Paaarty Week!

Two long term volunteers, Stephand Michelle, celebrated their last week in the markets with the children. The objective that week was to have fun, so we made cakes, painted our faces, made clown noses, danced, play party games and generally did little work! The kids really enjoyed it, as you may have guessed!

Music Week!

Last week was such a good week, everyone enjoyed themselves making musical instruments and using them to make music from the jungle … and also we had Friday off for holiday!! We made maracas with the children on Monday with paper cups and lentils/pasta/rice for the shake, and in the evening I made a variety of instruments using everyday household things (a box and rubber bands transformed into a guitar, water bottles arranged to make a drum machine, more shakers using balloons and rice, and all sorts of sounds can be made from a simple piece of corrugated cardboard!). Before the lesson on Tuesday I wrote six jungle stories. When we had finally had silence after the excitement of the kids as we handed out the instruments, I took my place in front of everyone and explained that I was ´El Maestro (the conductor)´and the children were my orchestra. So I began enacting the stories of the jungle. One story was about an Elephant walking through the jungle with a monkey on his back. The elephant begins to run and the monkey falls of screaming. It then begins to rain, and soon it`s raining so hard that the jungle floods and all the animals run from the jungle. Soon not a sound can be heard in the jungle! The activity worked really well but was too short and we soon ran out of stories so had to make some up on the spot.

The next day we made a giant jungle poster! We wanted to get the children to draw/colour in pictures of animals and write the sounds that the animals would make and what instruments they would use to make those sounds, but we didn`t get time to write the sounds … we did however end up with a great poster.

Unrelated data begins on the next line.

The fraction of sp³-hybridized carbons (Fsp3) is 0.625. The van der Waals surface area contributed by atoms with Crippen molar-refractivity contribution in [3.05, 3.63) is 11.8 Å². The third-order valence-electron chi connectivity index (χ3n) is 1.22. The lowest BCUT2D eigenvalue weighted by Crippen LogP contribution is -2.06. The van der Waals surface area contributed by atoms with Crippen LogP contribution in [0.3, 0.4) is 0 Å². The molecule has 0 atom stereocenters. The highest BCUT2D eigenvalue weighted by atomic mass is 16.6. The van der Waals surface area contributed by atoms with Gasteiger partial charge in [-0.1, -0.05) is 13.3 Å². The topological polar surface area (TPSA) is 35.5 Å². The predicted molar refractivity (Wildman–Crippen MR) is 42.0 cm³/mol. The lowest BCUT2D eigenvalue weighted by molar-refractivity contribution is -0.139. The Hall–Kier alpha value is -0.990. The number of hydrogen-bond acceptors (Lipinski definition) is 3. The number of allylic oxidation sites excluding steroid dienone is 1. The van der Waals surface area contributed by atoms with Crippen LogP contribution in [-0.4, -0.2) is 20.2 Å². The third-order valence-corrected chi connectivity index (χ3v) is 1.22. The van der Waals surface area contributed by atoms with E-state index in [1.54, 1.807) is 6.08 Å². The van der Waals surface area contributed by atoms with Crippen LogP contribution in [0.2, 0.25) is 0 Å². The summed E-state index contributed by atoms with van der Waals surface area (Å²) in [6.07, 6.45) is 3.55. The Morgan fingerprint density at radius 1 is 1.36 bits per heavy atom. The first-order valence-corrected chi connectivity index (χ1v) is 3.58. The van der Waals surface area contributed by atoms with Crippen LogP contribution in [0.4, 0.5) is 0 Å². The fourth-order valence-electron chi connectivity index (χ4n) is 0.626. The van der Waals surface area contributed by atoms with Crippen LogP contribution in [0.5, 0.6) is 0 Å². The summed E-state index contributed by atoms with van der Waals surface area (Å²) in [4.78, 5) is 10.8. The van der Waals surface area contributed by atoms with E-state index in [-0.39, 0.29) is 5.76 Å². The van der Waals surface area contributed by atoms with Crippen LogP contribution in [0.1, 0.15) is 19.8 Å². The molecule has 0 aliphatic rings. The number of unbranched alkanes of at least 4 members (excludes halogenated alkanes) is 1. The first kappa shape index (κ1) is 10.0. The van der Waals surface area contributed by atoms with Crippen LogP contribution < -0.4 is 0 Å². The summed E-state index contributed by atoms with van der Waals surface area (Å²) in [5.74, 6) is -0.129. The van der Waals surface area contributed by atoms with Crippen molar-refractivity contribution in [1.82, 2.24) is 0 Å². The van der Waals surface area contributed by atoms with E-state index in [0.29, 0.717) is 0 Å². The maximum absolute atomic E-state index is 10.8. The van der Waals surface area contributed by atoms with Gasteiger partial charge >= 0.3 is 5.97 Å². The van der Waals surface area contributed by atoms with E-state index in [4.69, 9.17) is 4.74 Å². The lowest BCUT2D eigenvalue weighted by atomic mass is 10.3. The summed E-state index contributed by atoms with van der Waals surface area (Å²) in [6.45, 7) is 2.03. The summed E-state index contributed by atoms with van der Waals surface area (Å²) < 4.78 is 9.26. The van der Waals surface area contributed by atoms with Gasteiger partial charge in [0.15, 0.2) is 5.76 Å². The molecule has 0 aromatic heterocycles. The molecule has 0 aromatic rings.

It was a tiring but fun week and we were all very grateful for the Friday off!

My First Week!

I was nervous leading up to volunteering, I wasn`t quite sure what to expect from the experience, the environment where we would work and the attitude of people in the areas where we would be working. After a far too short briefing, unsure of exactly what I would be doing, on the first day I was happy to have two volunteers who already had over 2 months experience! Although they soon said that after this day they would be on holiday for a week and a half, leaving me, another new volunteer and a volunteer with some experience in charge of two markets!!

We went into our market to collect the kids, I tried to remember the faces and stalls of each child so that I could find them the next day. Most of the children were shy, tired, all were dirty and excited about coming with us to the area where we teach and play games with them. The plan for the day (as with most days) starts with singing songs whilst holding hands in a circle, then we play a quick game before starting the main activity of the day which was a colouring activity. All the kids are very demanding of your attention, shouting “Dame vueltas” where they want you to swing them around in a circle! When you do this for one child, every child runs to you demanding the same! Since I am the only male volunteer on the project the children usually ask me! The day ends with games, and the kids washing their hands and brushing their teeth which they absolutely love! The day is only 2 hours long, but you end up completely exhausted by the end of it, but absolutely loving it!!! It`s great when you take the kids back to their stalls, you usually get a hug from each and a big smile on their face as you say “hasta mañana!” (see you tomorrow)!

We had over 30 children every day, most are irregulars who turn up on their own, and they range from 3-8 years old, as it`s now school holiday we get a lot more older children! On Thursdays we read to them and Fridays take them to the local park near our markets. It can be really nerve-raking having to keep an eye on all of them, especially as the area in and around the market isn`t a good place to bring up or educate them and can be dangerous!

After spending 3 mornings with them, I am already bonding with the kids. They crave attention, and most are well behaved considering the circumstances of their upbringing, most experiencing some form of domestic violence and sometimes sexual abuse.

The hardest thing is remembering their names and trying to communicate to them with the little Spanish I can say, but thankfully this doesn`t seem to worry the kids!

You can find information about the volunteering organisation on their website: http://www.cenitecuador.org/